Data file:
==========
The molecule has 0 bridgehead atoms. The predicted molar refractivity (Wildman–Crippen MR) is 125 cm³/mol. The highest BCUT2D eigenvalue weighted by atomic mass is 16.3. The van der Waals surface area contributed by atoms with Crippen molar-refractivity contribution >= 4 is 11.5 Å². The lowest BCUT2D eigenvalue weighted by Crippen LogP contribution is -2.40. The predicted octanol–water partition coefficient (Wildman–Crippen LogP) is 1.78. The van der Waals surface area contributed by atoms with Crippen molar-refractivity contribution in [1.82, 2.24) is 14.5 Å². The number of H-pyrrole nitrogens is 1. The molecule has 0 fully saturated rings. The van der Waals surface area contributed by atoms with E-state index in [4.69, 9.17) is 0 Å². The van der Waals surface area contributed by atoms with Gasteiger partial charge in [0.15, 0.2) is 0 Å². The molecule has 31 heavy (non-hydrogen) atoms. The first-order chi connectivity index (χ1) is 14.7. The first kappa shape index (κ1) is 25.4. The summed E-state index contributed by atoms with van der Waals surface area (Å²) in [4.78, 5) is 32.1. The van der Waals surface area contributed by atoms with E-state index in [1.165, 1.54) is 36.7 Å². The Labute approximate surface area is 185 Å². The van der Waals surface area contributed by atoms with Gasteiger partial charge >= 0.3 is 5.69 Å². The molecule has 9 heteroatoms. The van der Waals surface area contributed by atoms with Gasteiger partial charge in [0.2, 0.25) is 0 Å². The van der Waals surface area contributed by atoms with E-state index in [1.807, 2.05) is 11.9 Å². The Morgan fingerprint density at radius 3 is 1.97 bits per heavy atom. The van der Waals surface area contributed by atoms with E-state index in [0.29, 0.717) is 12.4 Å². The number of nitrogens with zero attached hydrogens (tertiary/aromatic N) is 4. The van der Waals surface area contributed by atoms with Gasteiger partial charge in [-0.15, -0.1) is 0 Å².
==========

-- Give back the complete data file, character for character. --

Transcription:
The molecule has 0 bridgehead atoms. The predicted molar refractivity (Wildman–Crippen MR) is 125 cm³/mol. The highest BCUT2D eigenvalue weighted by atomic mass is 16.3. The van der Waals surface area contributed by atoms with Crippen molar-refractivity contribution >= 4 is 11.5 Å². The lowest BCUT2D eigenvalue weighted by Crippen LogP contribution is -2.40. The predicted octanol–water partition coefficient (Wildman–Crippen LogP) is 1.78. The van der Waals surface area contributed by atoms with Crippen molar-refractivity contribution in [1.82, 2.24) is 14.5 Å². The number of H-pyrrole nitrogens is 1. The molecule has 0 fully saturated rings. The van der Waals surface area contributed by atoms with E-state index in [4.69, 9.17) is 0 Å². The van der Waals surface area contributed by atoms with Gasteiger partial charge in [0.15, 0.2) is 0 Å². The molecule has 31 heavy (non-hydrogen) atoms. The first-order chi connectivity index (χ1) is 14.7. The first kappa shape index (κ1) is 25.4. The summed E-state index contributed by atoms with van der Waals surface area (Å²) in [4.78, 5) is 32.1. The van der Waals surface area contributed by atoms with E-state index in [1.165, 1.54) is 36.7 Å². The Labute approximate surface area is 185 Å². The van der Waals surface area contributed by atoms with Gasteiger partial charge >= 0.3 is 5.69 Å². The molecule has 9 heteroatoms. The van der Waals surface area contributed by atoms with Gasteiger partial charge in [0.2, 0.25) is 0 Å². The van der Waals surface area contributed by atoms with E-state index in [1.807, 2.05) is 11.9 Å². The Morgan fingerprint density at radius 3 is 1.97 bits per heavy atom. The van der Waals surface area contributed by atoms with E-state index in [0.29, 0.717) is 12.4 Å². The number of nitrogens with zero attached hydrogens (tertiary/aromatic N) is 4. The van der Waals surface area contributed by atoms with Gasteiger partial charge in [-0.15, -0.1) is 0 Å².